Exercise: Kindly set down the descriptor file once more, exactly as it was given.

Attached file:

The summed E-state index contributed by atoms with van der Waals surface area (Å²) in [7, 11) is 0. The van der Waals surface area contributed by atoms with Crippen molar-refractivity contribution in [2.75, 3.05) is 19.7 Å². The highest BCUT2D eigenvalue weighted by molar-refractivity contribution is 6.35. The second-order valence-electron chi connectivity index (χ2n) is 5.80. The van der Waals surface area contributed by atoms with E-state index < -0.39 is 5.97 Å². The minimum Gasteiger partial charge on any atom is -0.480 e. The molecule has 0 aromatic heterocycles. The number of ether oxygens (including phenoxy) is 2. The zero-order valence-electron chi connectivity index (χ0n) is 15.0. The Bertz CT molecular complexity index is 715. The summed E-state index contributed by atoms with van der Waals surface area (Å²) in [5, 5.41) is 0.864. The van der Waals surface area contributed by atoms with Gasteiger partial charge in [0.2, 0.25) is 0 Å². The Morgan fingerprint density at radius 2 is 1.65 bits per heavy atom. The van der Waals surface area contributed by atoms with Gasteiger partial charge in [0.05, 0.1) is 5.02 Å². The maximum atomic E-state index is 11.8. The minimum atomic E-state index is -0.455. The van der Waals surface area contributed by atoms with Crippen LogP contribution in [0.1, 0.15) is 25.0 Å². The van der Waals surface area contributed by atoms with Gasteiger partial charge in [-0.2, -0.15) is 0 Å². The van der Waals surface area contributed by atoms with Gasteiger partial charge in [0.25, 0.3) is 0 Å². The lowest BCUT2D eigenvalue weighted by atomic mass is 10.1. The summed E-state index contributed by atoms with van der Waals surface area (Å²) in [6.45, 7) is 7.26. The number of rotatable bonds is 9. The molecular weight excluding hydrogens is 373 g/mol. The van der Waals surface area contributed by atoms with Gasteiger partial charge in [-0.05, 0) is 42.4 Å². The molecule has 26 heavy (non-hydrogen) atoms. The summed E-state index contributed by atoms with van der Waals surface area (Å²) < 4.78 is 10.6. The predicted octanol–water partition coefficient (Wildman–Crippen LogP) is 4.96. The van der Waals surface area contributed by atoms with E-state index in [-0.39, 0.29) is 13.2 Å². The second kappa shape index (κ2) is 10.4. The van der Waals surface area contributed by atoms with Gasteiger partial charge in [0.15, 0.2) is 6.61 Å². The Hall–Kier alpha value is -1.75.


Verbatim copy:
The summed E-state index contributed by atoms with van der Waals surface area (Å²) in [7, 11) is 0. The van der Waals surface area contributed by atoms with Crippen molar-refractivity contribution in [2.75, 3.05) is 19.7 Å². The highest BCUT2D eigenvalue weighted by molar-refractivity contribution is 6.35. The second-order valence-electron chi connectivity index (χ2n) is 5.80. The van der Waals surface area contributed by atoms with E-state index < -0.39 is 5.97 Å². The minimum Gasteiger partial charge on any atom is -0.480 e. The molecule has 0 aromatic heterocycles. The number of ether oxygens (including phenoxy) is 2. The zero-order valence-electron chi connectivity index (χ0n) is 15.0. The Bertz CT molecular complexity index is 715. The summed E-state index contributed by atoms with van der Waals surface area (Å²) in [5, 5.41) is 0.864. The van der Waals surface area contributed by atoms with Gasteiger partial charge in [0.2, 0.25) is 0 Å². The Morgan fingerprint density at radius 2 is 1.65 bits per heavy atom. The van der Waals surface area contributed by atoms with Gasteiger partial charge in [0.05, 0.1) is 5.02 Å². The maximum atomic E-state index is 11.8. The minimum atomic E-state index is -0.455. The van der Waals surface area contributed by atoms with Crippen LogP contribution in [0.1, 0.15) is 25.0 Å². The van der Waals surface area contributed by atoms with Gasteiger partial charge in [-0.2, -0.15) is 0 Å². The van der Waals surface area contributed by atoms with Gasteiger partial charge in [0.25, 0.3) is 0 Å². The lowest BCUT2D eigenvalue weighted by atomic mass is 10.1. The summed E-state index contributed by atoms with van der Waals surface area (Å²) in [6.45, 7) is 7.26. The number of rotatable bonds is 9. The molecular weight excluding hydrogens is 373 g/mol. The van der Waals surface area contributed by atoms with Gasteiger partial charge in [-0.05, 0) is 42.4 Å². The molecule has 26 heavy (non-hydrogen) atoms. The summed E-state index contributed by atoms with van der Waals surface area (Å²) < 4.78 is 10.6. The predicted octanol–water partition coefficient (Wildman–Crippen LogP) is 4.96. The van der Waals surface area contributed by atoms with E-state index in [-0.39, 0.29) is 13.2 Å². The second kappa shape index (κ2) is 10.4. The van der Waals surface area contributed by atoms with Gasteiger partial charge in [0.15, 0.2) is 6.61 Å². The Hall–Kier alpha value is -1.75.